Aspiring marine archaeologist wins $6,000 scholarship
A scholarship that has been supported Bermudians researching the island’s history and culture for 25 years will now help a young marine archaeologist pursue his studies.
Xander Cook, 22, was presented with $6,000 by the Bermuda Historical Society last week at its Queen Street headquarters and museum.
Coming on the heels of four years at Cardiff University in Wales studying archaeology, Mr Cook said: “This will really help me in my studies this coming September, when I go off to the University of Southampton for my Master’s in maritime archaeology.
“My ultimate goal is come back to Bermuda and hopefully work at the National Museum of Bermuda, or any part of working with Bermuda’s history.”
Xander, from Paget, said uncovering the past went back to his childhood, adding: “I always liked digging stuff up.”
His interests were piqued in 2014 courtesy of the American archaeologist and historian Michael Jarvis, a keen researcher of the island’s history from the University of Rochester in New York.
“He came to the island looking for volunteers, and that’s when I found out how much I loved digging and archaeology itself,” Xander said.
The work began on Smith’s Island, St George’s, home of some of Bermuda's earliest settlements, where Christopher Carter, Edward Waters and Edward Chard camped from 1610 to 1612 while the rest of the passengers off the Sea Venture continued on to the New World.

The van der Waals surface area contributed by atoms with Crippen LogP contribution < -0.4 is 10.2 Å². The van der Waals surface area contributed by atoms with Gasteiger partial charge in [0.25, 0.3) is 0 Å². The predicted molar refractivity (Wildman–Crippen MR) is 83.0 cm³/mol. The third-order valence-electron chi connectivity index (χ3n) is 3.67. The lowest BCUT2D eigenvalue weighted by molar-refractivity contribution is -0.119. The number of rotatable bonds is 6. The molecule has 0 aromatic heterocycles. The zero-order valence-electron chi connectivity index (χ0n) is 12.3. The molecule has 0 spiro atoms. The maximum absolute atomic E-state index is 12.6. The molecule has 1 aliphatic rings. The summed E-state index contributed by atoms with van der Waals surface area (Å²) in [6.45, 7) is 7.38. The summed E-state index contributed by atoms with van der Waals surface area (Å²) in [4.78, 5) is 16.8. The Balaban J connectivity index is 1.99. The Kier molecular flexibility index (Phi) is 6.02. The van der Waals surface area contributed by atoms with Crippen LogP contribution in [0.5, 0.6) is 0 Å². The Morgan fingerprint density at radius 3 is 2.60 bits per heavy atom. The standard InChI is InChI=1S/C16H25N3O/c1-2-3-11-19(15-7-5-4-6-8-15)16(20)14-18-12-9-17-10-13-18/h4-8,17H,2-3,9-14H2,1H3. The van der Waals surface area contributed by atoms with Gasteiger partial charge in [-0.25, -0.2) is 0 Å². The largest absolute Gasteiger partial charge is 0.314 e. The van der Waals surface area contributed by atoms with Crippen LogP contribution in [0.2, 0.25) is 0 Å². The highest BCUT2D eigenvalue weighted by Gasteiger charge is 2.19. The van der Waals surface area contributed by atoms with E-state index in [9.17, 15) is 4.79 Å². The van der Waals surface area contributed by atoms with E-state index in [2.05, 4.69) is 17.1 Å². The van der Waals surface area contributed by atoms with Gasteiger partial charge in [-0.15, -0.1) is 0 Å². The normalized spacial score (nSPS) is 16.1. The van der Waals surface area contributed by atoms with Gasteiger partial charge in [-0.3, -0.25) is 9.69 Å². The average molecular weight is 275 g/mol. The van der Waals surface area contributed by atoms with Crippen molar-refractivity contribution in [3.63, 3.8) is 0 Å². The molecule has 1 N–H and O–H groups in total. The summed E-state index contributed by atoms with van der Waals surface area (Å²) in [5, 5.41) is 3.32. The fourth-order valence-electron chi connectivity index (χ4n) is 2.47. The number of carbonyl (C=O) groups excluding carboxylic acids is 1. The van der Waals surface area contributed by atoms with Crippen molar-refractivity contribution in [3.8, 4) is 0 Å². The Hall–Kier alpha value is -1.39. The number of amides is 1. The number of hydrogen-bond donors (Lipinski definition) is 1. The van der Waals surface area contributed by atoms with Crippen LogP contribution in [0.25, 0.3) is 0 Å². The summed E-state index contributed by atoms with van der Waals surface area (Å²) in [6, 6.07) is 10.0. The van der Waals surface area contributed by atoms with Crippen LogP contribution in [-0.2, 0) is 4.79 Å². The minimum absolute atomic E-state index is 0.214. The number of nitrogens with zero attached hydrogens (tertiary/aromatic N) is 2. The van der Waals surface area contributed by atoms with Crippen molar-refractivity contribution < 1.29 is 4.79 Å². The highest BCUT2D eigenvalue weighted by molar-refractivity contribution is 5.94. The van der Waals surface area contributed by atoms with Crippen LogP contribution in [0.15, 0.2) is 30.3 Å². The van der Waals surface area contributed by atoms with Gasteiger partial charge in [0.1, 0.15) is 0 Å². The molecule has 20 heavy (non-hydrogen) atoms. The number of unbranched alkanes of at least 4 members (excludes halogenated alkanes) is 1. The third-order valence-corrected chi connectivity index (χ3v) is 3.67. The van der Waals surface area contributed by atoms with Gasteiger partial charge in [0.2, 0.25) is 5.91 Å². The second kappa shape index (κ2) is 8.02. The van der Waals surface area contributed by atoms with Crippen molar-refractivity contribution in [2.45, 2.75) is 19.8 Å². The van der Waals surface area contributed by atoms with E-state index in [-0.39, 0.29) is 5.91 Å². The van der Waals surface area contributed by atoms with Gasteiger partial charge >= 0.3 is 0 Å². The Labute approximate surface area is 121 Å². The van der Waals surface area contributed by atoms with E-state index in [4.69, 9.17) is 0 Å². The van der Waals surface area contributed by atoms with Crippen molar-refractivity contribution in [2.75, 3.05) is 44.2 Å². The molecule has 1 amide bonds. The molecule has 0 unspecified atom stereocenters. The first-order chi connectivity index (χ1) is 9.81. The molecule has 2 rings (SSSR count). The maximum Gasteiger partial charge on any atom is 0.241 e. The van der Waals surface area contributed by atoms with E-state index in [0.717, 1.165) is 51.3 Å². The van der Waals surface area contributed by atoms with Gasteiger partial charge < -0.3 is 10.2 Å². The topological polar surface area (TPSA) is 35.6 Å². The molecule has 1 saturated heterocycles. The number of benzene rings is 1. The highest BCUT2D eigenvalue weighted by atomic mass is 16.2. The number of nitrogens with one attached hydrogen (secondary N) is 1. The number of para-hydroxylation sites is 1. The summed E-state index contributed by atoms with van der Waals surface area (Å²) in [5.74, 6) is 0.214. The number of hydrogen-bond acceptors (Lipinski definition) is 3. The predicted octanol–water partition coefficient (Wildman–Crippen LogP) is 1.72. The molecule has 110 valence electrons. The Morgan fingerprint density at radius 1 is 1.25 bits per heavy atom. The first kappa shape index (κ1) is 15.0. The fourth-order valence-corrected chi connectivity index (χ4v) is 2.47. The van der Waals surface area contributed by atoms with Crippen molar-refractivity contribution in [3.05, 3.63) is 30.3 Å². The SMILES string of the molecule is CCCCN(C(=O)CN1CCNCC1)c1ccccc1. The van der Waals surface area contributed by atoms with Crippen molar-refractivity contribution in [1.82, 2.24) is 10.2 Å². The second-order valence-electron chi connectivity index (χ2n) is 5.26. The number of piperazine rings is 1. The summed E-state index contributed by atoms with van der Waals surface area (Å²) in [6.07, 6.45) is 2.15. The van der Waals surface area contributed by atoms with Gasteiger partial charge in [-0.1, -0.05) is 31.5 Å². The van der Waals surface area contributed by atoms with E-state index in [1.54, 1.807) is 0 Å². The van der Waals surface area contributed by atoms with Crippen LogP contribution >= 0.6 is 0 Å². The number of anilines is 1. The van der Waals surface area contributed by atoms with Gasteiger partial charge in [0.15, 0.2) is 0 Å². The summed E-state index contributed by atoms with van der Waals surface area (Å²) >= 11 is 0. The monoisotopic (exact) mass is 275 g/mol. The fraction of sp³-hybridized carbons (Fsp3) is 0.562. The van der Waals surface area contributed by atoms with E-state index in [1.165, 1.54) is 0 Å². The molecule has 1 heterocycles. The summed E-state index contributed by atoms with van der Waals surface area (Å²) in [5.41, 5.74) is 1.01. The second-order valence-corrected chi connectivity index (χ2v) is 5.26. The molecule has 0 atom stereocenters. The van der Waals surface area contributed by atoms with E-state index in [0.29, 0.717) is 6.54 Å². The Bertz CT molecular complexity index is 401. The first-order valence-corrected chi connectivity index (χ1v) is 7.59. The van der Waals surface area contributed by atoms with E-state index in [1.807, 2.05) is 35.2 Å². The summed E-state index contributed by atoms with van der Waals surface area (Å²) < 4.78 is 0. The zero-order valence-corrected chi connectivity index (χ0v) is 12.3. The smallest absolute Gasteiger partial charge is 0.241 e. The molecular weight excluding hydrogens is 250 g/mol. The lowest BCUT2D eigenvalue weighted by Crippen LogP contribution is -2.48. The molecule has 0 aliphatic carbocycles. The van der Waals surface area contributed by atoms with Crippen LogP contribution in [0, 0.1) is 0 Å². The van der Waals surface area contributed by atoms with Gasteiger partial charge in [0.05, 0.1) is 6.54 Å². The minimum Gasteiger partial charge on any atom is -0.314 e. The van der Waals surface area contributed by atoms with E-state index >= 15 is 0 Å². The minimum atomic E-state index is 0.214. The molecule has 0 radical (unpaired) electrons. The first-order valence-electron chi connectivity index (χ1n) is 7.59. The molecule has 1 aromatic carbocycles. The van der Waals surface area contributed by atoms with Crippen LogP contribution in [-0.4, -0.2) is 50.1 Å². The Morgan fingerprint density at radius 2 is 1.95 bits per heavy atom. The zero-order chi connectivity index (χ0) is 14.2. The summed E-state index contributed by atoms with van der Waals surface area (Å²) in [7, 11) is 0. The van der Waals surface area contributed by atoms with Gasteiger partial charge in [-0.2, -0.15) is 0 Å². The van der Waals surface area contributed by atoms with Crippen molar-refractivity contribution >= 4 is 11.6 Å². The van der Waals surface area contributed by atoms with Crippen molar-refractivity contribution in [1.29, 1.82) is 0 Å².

More recently Xander has been working on Trunk Island in Harrington Sound.
He added: “I really want to work on conserving Bermuda’s history and finding more of it through archaeology.
“You hear a lot about historical buildings getting knocked down or repurposed, and there is a need for more local archaeologists.”
After getting into diving, Xander decided to combine the two interests for a degree in maritime archaeology.
Shirley Pearman, a member of the executive of the Bermuda Historical Society who helps administer the awards with vice-president John Cox, said Mr Cook was the 11th recipient in its history.
Historian Clarence Maxwell was the programme’s first awardee in 1996.
Ms Pearman explained there was “a dearth of financial assistance for students outside the business area”.
Andrew Bermingham, president of the society, added: “The awards have paid a pivotal role over these years funding some great candidates – you name them, we’ve had them.
“This promising young man adds to it, and we are proud to help support him on his way.”